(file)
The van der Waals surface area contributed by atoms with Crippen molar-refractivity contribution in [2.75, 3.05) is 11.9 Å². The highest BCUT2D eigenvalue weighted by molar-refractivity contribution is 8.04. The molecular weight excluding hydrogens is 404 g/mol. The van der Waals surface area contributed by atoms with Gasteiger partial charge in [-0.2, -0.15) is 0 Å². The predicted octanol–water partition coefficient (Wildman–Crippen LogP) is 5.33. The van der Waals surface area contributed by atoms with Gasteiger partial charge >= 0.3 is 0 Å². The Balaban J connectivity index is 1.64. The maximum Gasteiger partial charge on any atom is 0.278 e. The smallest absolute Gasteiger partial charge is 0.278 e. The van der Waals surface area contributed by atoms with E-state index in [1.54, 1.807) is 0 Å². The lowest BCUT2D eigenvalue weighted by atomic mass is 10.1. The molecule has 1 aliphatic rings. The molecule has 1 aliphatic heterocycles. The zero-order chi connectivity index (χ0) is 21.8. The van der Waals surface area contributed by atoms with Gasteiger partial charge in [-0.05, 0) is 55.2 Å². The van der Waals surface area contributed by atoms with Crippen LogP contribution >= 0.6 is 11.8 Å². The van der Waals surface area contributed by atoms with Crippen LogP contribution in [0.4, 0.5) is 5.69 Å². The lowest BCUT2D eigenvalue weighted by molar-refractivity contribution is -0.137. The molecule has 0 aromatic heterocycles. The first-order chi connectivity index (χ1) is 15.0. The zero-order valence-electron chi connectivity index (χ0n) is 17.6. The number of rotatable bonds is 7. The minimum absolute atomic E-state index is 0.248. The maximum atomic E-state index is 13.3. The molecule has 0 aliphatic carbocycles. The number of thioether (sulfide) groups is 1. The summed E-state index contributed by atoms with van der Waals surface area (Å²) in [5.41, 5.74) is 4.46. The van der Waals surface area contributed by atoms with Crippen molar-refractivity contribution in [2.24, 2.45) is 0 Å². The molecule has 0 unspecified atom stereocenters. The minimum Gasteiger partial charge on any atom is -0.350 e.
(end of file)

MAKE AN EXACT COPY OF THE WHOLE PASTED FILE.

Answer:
The van der Waals surface area contributed by atoms with Crippen molar-refractivity contribution in [2.75, 3.05) is 11.9 Å². The highest BCUT2D eigenvalue weighted by molar-refractivity contribution is 8.04. The molecular weight excluding hydrogens is 404 g/mol. The van der Waals surface area contributed by atoms with Gasteiger partial charge in [-0.2, -0.15) is 0 Å². The predicted octanol–water partition coefficient (Wildman–Crippen LogP) is 5.33. The van der Waals surface area contributed by atoms with Gasteiger partial charge >= 0.3 is 0 Å². The Balaban J connectivity index is 1.64. The maximum Gasteiger partial charge on any atom is 0.278 e. The smallest absolute Gasteiger partial charge is 0.278 e. The van der Waals surface area contributed by atoms with E-state index in [1.54, 1.807) is 0 Å². The lowest BCUT2D eigenvalue weighted by atomic mass is 10.1. The molecule has 1 aliphatic rings. The molecule has 1 aliphatic heterocycles. The zero-order chi connectivity index (χ0) is 21.8. The van der Waals surface area contributed by atoms with Gasteiger partial charge in [-0.05, 0) is 55.2 Å². The van der Waals surface area contributed by atoms with Crippen LogP contribution >= 0.6 is 11.8 Å². The van der Waals surface area contributed by atoms with Crippen LogP contribution in [0.4, 0.5) is 5.69 Å². The lowest BCUT2D eigenvalue weighted by molar-refractivity contribution is -0.137. The molecule has 0 aromatic heterocycles. The first-order chi connectivity index (χ1) is 15.0. The zero-order valence-electron chi connectivity index (χ0n) is 17.6. The number of rotatable bonds is 7. The minimum absolute atomic E-state index is 0.248. The maximum atomic E-state index is 13.3. The molecule has 0 aliphatic carbocycles. The number of thioether (sulfide) groups is 1. The summed E-state index contributed by atoms with van der Waals surface area (Å²) in [5.41, 5.74) is 4.46. The van der Waals surface area contributed by atoms with Crippen molar-refractivity contribution in [2.24, 2.45) is 0 Å². The molecule has 0 unspecified atom stereocenters. The minimum Gasteiger partial charge on any atom is -0.350 e.